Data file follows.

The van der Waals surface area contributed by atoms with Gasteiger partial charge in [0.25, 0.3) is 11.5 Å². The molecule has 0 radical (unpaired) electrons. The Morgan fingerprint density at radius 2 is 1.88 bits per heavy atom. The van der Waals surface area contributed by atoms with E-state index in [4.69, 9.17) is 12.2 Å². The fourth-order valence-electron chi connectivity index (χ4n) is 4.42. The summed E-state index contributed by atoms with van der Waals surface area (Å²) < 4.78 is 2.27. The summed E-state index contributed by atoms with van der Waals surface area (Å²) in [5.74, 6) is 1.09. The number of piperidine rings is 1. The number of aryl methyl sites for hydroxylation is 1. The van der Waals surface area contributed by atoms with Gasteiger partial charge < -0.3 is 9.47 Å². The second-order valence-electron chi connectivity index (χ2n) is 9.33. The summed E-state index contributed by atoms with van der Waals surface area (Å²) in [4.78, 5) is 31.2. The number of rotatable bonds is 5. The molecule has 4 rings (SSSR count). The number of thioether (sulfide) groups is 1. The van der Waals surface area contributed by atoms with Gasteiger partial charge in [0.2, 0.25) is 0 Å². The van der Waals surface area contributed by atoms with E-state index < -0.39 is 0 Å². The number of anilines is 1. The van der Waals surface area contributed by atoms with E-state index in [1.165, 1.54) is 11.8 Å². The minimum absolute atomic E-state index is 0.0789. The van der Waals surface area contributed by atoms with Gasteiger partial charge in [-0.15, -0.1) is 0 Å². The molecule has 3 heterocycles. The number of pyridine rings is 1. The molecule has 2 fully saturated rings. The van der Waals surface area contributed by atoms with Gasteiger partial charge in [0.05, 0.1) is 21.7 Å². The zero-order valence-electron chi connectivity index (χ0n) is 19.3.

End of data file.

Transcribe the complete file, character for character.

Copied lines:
The van der Waals surface area contributed by atoms with Gasteiger partial charge in [0.25, 0.3) is 11.5 Å². The molecule has 0 radical (unpaired) electrons. The Morgan fingerprint density at radius 2 is 1.88 bits per heavy atom. The van der Waals surface area contributed by atoms with E-state index in [4.69, 9.17) is 12.2 Å². The fourth-order valence-electron chi connectivity index (χ4n) is 4.42. The summed E-state index contributed by atoms with van der Waals surface area (Å²) < 4.78 is 2.27. The summed E-state index contributed by atoms with van der Waals surface area (Å²) in [5.74, 6) is 1.09. The number of piperidine rings is 1. The number of aryl methyl sites for hydroxylation is 1. The van der Waals surface area contributed by atoms with Gasteiger partial charge < -0.3 is 9.47 Å². The second-order valence-electron chi connectivity index (χ2n) is 9.33. The summed E-state index contributed by atoms with van der Waals surface area (Å²) in [4.78, 5) is 31.2. The number of rotatable bonds is 5. The molecule has 4 rings (SSSR count). The number of thioether (sulfide) groups is 1. The van der Waals surface area contributed by atoms with Gasteiger partial charge in [0.2, 0.25) is 0 Å². The van der Waals surface area contributed by atoms with E-state index < -0.39 is 0 Å². The number of anilines is 1. The van der Waals surface area contributed by atoms with E-state index in [1.165, 1.54) is 11.8 Å². The minimum absolute atomic E-state index is 0.0789. The van der Waals surface area contributed by atoms with Gasteiger partial charge in [-0.15, -0.1) is 0 Å². The molecule has 3 heterocycles. The number of pyridine rings is 1. The molecule has 2 fully saturated rings. The van der Waals surface area contributed by atoms with Gasteiger partial charge in [0.05, 0.1) is 21.7 Å². The zero-order valence-electron chi connectivity index (χ0n) is 19.3.